MSOPRxgirl More than 1 year ago
This was a very surprisingly good book! It wasn't just about Poppy, but also had a backstory of another girl in it that resembled Cinderella. At first I thought it was going to be really cliche, but the book really surprised me. It has some very original imagery and was so entertaining. If you liked Princess of Midnight Ball, then you will definitely like Princess of Glass. However, if you did not read Midnight Ball, you are still good to go in reading this, since this book has several places where it summarizes details of Midnight Ball as it relates to this story. Great Book! Read it!
bookworm-reader More than 1 year ago
Great follow up book to Princess of the Midnight Ball! I loved Poppy since I read the first book! This book makes me love her even more! I loved the whole Cinderella spin, and I would love to read more about these 12 Princesses! Jessica Day George should write more books about them! She should write about each one as they get older and have them all fall in love and put a fairy tale twist on all of them... You know, Beauty and the Beast, Sleeping Beauty, Snow White, The Princess and the Frog, The Little Mermaid, Aladdin... (All these idea's are based on Disney Movies... Sorry, but I was a 1992 baby, so I grew up with them! They're the only fairy tale version's I know...) But she should write more about them!
The_smart_warriors_reader More than 1 year ago
I really, really, REALLY liked this book. Jessica Day George is on the fast track to becoming one of my absolute favorite authors! This is a retelling of Cinderella, but it may be the most original retelling I've ever read! (Though, I am planning on reading Cinder soon, so that could change.) I've never read a Cinderella tale that made me want to punch Cinderella in the face. I ended up liking Ellen, the Cindy of this story, a lot better near the end, but at the beginning I absolutely hated her. Poppy was an even better main character than Rose, the main character in Princess of the Midnight Ball. She was funny, spirited, and brave. I didn't really like Christian as much as Galen, but he was a nice character as well. I would love if Poppy was in more books as a main character. I was rushing through this; not because I wanted to get it over with, but because I couldn't wait to see what would happen next! There is just one thing that I was still wondering at the end of the book; are Poppy's dreams just dreams? Or are they the making of the next sequel, which I know there is, but have no idea what it's about? Ooh, and I have to say one thing about the Corley. Her character is like the fantasy version of an unsub on Criminal Minds! Really, her backstory and her actions were like sorceress meets psycho on a crime show. I loved it! So, I really liked this book. It was just as good as the first, if not better!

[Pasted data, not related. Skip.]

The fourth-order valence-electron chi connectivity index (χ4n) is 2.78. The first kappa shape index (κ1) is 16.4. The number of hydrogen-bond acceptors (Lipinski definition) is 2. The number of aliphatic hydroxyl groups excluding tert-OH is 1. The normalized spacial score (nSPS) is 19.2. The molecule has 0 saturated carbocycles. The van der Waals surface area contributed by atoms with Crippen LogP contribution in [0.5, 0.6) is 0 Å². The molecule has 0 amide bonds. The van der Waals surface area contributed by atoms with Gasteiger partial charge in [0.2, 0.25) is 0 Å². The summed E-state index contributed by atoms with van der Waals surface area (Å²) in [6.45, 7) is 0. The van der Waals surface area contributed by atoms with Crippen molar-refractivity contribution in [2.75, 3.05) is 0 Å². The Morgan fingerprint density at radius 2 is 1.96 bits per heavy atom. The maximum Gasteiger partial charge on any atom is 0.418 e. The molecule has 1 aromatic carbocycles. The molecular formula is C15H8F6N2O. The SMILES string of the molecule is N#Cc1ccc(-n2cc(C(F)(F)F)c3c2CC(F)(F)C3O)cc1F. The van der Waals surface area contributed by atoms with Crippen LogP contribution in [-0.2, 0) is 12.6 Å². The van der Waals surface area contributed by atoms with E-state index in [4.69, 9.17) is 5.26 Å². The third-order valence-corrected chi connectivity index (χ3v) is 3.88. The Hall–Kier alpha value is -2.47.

Anonymous More than 1 year ago
I will confess to not liking the Cinderella fairy tale so I bought the book on the strength of my love of the author's other work and not on the subject matter. I was very pleasantly surprised. Not only did she take the story in a direction I wasn't expecting but she made it interesting and kept the roots of the story more Grimm than Disney. Again, Jessica Day George's weakness was the main male character who was mostly forgettable to me, but the interaction of the main characters with her friends and with the maid more than made up for it.
Anonymous More than 1 year ago
I am a fast reader, so I want to know how many pgs are in the book. I love the Princess of the Midnight Ball, so lets see which one is more entertaining. Will you just tell me how many pgs. are in the book. Thx
Anonymous More than 1 year ago
This book was AWESOME!!!!!!! I loved this book as well as the Princess of The Midnight Ball, and Princess of The Silver Woods. I love the whole series :D
IrishGeek More than 1 year ago
Absolutely incredible! It was such a beautiful story about Poppy, one of the 12 princesses from Princess of the Midnight Ball, and as much as I love and miss Rose and Galen (though they were included in a few small parts of the story) this sequel was SO beautifully written and had my full attention throughout the whole book